The FDA has authorized use of the Moderna and Johnson & Johnson COVID-19 vaccine booster shots. Until Thursday, only the Pfizer-manufactured vaccine had approval to be used as a booster shot.
Additionally, the administration gave the greenlight for individuals to “mix and match” their COVID-19 booster vaccine with their previous dose(s). This means they have determined it is safe to receive a booster shot produced by a different company than the one who produced your initial dose(s).
“The panel of experts at the meeting with the FDA saw a really nice boost of antibodies of people who got J & J by getting one of mRNA vaccines which of course is Pfizer and Moderna,” said Rock Island County Health Department’s Chief Operating Officer Janet Hill.
Hill explained how this “mix and match” approach may aid in the overall push for vaccination in the community.
Local public health professionals hope the FDA’s latest announcement will increase accessibility to COVID-19 booster shots for individuals with busy schedules, who have limited openings in their week to receive their shot. Having the ability to attend a Pfizer, Moderna, or Johnson & Johnson vaccine clinic opens a wider range of location and date opportunities than if an individual was required attend a booster clinic distributing the same vaccine brand they initially received.
“Whenever someone shows up to a clinic we’ll be able to give them a booster no matter what they had previously,” Hill said.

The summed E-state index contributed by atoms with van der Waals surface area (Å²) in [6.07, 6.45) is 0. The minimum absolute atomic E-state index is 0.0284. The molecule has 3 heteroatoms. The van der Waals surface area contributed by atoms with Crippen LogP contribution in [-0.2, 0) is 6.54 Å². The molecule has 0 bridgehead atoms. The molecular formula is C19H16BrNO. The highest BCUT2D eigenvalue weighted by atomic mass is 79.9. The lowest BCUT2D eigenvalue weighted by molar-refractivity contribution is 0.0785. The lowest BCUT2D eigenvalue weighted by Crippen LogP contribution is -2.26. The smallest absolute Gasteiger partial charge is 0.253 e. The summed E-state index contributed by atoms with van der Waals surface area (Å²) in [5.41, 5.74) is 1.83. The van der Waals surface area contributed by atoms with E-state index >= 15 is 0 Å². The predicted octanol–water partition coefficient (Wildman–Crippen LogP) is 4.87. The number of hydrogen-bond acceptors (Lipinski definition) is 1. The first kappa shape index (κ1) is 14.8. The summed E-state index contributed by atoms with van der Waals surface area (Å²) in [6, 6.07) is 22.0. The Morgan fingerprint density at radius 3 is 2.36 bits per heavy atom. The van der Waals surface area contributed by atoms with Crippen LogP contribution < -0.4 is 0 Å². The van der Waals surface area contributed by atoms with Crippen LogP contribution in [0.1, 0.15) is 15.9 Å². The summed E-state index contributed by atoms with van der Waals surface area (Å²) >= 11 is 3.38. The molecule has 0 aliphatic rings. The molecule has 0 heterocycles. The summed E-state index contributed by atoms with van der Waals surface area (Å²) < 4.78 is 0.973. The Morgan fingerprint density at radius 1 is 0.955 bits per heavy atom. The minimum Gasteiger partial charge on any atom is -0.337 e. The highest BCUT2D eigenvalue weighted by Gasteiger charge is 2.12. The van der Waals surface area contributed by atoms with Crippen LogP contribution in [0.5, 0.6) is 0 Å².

Local health officials confirm they are seeing more individuals receiving their booster shots than they are seeing new individuals receiving their first dose of the vaccine. So there remains a heavy effort to increase vaccination rates across the Quad Cities.
As flu season approaches, health officials encourage individuals to make arrangements to receive their flu vaccine as well in order to prevent a “twindemic” — a simultaneous outbreak in COVID-19 and flu cases.
“We have the tools to prevent a twindemic,” Hill said. We have highly effective vax for both flu and COVID-19, so there’s no reason why it should happen. But if people don’t become vaccinated for both, we could have a run on health-care resources.”
Health officials hope with increased vaccination rates of both the flu vaccine and COVID-19 vaccine, the community can relieve pressure placed on hospitals and health-care workers.